Your opening paragraph says $5/GB/month?
Seagate's EVault cloud backup sub has launched a Glacier cloud archive competitor, priced at $15 per TB per month with instant data access and data preserved intact for decades. It will use Seagate Kinetic drives in the future. Amazon started the cloud archive ball rolling big time with its Glacier service costing $0.01/GB/ …
Thursday 19th December 2013 02:39 GMT Anonymous Coward
> data retrieval access taking three - five hours
This is due to the Glacier racks not having enough power provisioned to them to spin up more than about 1/5 of the drives in any given rack (about 900 I think) lest they blow the circuit breaker. It has *NOTHING* to do with the type of drives used (bog standard 5400-7200RPM SATA/SAS disks). Since you have to queue the jobs up, figure out which drives to spin up in which racks in which datacenters and not blow the power budget (not sure if using same erasure-coding N:K format as rest of S3) it takes "a lot" of time to reassemble the stream and spool it (in)directly to S3 for customers to fetch.
I don't think the 3+hr wait is currently because of demand, but rather a function of trying to "merge" requests to see if the scheduler can re-use the most assets. They have to run periodic scrubbing and parity rebuild too. Drives can sustain many load/unload events (~300,000) with an expected replacement period of say 3 years calculates out to 270 events / day or 11 / hour. I expect Amazon's goal is much lower than that, probably aiming for no more than ONE per hour.
When Shingle drives arrive at Glacier and Seagate, then Seagate will not be able to keep the stated SLA unless they've gone to extraordinary lengths to isolate vibration (from fans, air handlers, and of course drives themselves) since otherwise they can't get more than 2 or 3 per 80+ disk chassis spun up at the same time. Maybe they can bump that figure by running platters at half-speed, or maybe vibration only really matters when doing WRITES - so spin down all but a couple drives when it's time for the enclosure to take a WRITE workload.
Thursday 19th December 2013 21:12 GMT Rob Isrob
Tape or Disk for Grlacier?
"This is due to the Glacier racks not having enough power provisioned to them to spin up more than about 1/5 of the drives in any given rack"
You sure about that? Reference please!
"Contrary to previous ideas that Amazon's Glacier cloud archival storage uses disk-based object storage, the latest word is that it is based on LTO6 tape. This comes from a nameless but senior person in the IT industry who "cannot talk about it". El Reg has also heard the same from another source in the general IT industry.
This idea of tape being the Glacier store fits in with the longish retrieval time for Amazon Glacier data and the cheap-as-chips cost structure Glacier has."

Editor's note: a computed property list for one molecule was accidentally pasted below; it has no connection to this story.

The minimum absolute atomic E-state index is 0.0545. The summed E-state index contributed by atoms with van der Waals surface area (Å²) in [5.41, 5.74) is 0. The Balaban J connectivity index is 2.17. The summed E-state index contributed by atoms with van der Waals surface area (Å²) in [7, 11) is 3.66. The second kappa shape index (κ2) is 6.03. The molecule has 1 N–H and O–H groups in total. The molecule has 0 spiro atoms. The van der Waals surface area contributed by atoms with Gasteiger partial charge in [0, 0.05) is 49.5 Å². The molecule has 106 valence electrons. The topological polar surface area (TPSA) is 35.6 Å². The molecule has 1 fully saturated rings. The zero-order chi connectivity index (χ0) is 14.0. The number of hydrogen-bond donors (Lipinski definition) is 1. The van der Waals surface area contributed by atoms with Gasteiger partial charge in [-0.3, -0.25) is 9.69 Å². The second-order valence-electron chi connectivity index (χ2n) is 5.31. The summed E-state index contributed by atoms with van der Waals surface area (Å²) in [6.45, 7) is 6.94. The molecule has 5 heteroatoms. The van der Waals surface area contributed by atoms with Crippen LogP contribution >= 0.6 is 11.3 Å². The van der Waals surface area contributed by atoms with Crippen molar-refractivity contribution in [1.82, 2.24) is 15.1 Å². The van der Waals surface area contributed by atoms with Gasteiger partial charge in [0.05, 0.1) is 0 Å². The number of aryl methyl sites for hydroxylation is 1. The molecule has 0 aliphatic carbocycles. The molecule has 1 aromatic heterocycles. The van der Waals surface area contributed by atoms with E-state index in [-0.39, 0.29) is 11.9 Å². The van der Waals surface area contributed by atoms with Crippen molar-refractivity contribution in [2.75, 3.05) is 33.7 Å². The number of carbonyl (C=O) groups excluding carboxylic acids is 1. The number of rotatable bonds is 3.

the latest word from a reliable source reveals that it uses LTO6. This was leaked out by a reliable senior source of Amazon, at the recently held IP Expo.
SpectraLogic is going from strength to strength. It has just been confirmed by a third person "familiar with the situation" that Amazon's Glacier archive service uses SpectraLogic tape libraries, thus enabling its low cost.
Which makes sense. Architecturally, I think they made the right choice with other LTO Gens coming online. I suspect Amazon will punish soon by reducing Glacier's already cheap costs. Using tape as a back-end , they have a lot more headroom to reduce as tape is quite a bit cheaper versus hard drives.
But the problem in general - long term archiving - demands the lowest cost. Retrieval time? Meh. We'll see how EVault does if they stay ~50% more costly than Amazon.
Tuesday 24th December 2013 16:29 GMT Anonymous Coward
seriously? An anonymous quote from over a year ago back when every dog was speculating as to what it was and it was advantageous to Amazon to throw everyone wildly off the scent? Amazon Corporate may indeed be running tape silos. I know what 'big' tape jukeboxes look like at Dept of Commerce scale and if you wanted to do AWS tape archive you'd need a mind-boggling amount of floor space. Glacier is no less reliable than S3 which means it has to use erasure coding. Doing that with tape drives in multiple locations gets a touch messy. Not that they couldn't slice the data and queue it up on spool servers to dump in big batches.
As to the purported "high-level" source that "can't talk about it"... Ha Ha Ha
Friday 27th December 2013 20:05 GMT Rob Isrob
Re: erasure coding. Perhaps nothing is erased. TSM redux.
There were 3 quotes there, not a single quote. In a competitive industry, you often have to rely on somewhat sketchy sources - you would think. But anyhow, come over here for a follow-up comment:
Glacier is based, we understand, on data stored in tape libraries
Let's call it Snowfield for short and predict a cost of $0.0125/GB/month with Glacier potentially dropping to $0.0075/GB/month.